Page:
Presenter/Author Information

Andrew D. Gronewold
Ibrahim M. Alameddine

Keywords

rainfall-runoff models, ungauged basins, ihacres, data variability, bayesian

Start Date

1-7-2010 12:00 AM

Description

Explicitly acknowledging uncertainty and variability in model-based hydrological forecasts is a challenging task. Many basins are either ungauged, are undergoing rapid land use change, or are in regions expected to experience significant climate change. These factors, in addition to uncertainty in monitoring data and model structure, collectively contribute to discrepancies between model predictions and observations. Few hydrological modeling studies, however, routinely quantify data uncertainty. Furthermore, few studies compare model forecasts to observations while considering intrinsic uncertainty in the model itself. To bridge this research gap, we test a series of rainfall-runoff models within gauged and ungauged basins in Eastern North Carolina (US). In the model calibration phase, we propagate data uncertainty into model forecasts within a Bayesian framework. We then assess model suitability by examining the distribution of Bayesian posterior p-values (defined as the model-derived probability of a flow measurement as or more extreme than that observed). Evaluating model performance in this way helps identify potential sources of model bias and error, and clearly demonstrates the magnitude of those errors relative to the various potential sources of variability and uncertainty in the model forecast.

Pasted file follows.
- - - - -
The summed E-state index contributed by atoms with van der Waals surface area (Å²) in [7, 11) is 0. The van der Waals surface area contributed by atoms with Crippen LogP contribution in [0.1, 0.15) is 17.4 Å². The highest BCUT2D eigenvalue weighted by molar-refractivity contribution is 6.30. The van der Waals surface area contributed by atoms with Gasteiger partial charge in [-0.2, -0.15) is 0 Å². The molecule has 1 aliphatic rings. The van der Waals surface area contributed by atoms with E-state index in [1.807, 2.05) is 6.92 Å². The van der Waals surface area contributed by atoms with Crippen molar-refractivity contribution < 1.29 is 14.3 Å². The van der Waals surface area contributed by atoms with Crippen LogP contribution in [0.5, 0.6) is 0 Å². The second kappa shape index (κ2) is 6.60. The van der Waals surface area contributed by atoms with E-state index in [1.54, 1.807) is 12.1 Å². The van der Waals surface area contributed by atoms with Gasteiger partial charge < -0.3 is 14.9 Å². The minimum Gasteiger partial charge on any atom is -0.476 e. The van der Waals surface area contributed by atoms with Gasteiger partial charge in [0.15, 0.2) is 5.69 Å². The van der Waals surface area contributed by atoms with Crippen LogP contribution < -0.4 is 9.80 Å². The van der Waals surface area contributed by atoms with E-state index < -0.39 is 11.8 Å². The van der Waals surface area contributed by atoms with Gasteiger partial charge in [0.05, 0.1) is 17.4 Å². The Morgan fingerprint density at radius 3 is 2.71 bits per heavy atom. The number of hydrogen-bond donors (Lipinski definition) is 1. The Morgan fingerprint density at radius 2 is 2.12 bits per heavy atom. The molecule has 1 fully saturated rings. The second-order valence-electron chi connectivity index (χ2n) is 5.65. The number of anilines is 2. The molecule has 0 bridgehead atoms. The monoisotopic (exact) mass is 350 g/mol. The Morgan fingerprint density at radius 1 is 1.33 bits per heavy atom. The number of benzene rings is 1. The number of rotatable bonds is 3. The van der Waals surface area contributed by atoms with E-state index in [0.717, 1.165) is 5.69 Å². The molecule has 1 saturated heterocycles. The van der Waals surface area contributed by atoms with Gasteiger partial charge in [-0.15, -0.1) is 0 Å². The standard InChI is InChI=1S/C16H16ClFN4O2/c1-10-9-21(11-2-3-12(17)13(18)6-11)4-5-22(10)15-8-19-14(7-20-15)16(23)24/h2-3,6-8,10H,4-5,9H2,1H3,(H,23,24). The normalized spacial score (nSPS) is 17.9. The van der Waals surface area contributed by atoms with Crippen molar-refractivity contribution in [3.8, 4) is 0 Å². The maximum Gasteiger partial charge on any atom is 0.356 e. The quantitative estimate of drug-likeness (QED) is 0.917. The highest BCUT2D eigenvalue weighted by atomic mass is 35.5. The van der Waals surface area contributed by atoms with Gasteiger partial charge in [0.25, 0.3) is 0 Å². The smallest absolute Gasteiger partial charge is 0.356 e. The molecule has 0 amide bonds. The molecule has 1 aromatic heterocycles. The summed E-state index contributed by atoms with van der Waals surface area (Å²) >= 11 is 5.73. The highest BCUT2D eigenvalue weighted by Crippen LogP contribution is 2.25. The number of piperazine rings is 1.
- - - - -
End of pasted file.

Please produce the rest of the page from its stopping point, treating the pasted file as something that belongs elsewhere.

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Jul 1st, 12:00 AM

Propagating Data Uncertainty and Variability into Flow Predictions in Ungauged Basins

Explicitly acknowledging uncertainty and variability in model-based hydrological forecasts is a challenging task. Many basins are either ungauged, are undergoing rapid land use change, or are in regions expected to experience significant climate change. These factors, in addition to uncertainty in monitoring data and model structure, collectively contribute to discrepancies between model predictions and observations. Few hydrological modeling studies, however, routinely quantify data uncertainty. Furthermore, few studies compare model forecasts to observations while considering intrinsic uncertainty in the model itself. To bridge this research gap, we test a series of rainfall-runoff models within gauged and ungauged basins in Eastern North Carolina (US). In the model calibration phase, we propagate data uncertainty into model forecasts within a Bayesian framework. We then assess model suitability by examining the distribution of Bayesian posterior p-values (defined as the model-derived probability of a flow measurement as or more extreme than that observed). Evaluating model performance in this way helps identify potential sources of model bias and error, and clearly demonstrates the magnitude of those errors relative to the various potential sources of variability and uncertainty in the model forecast.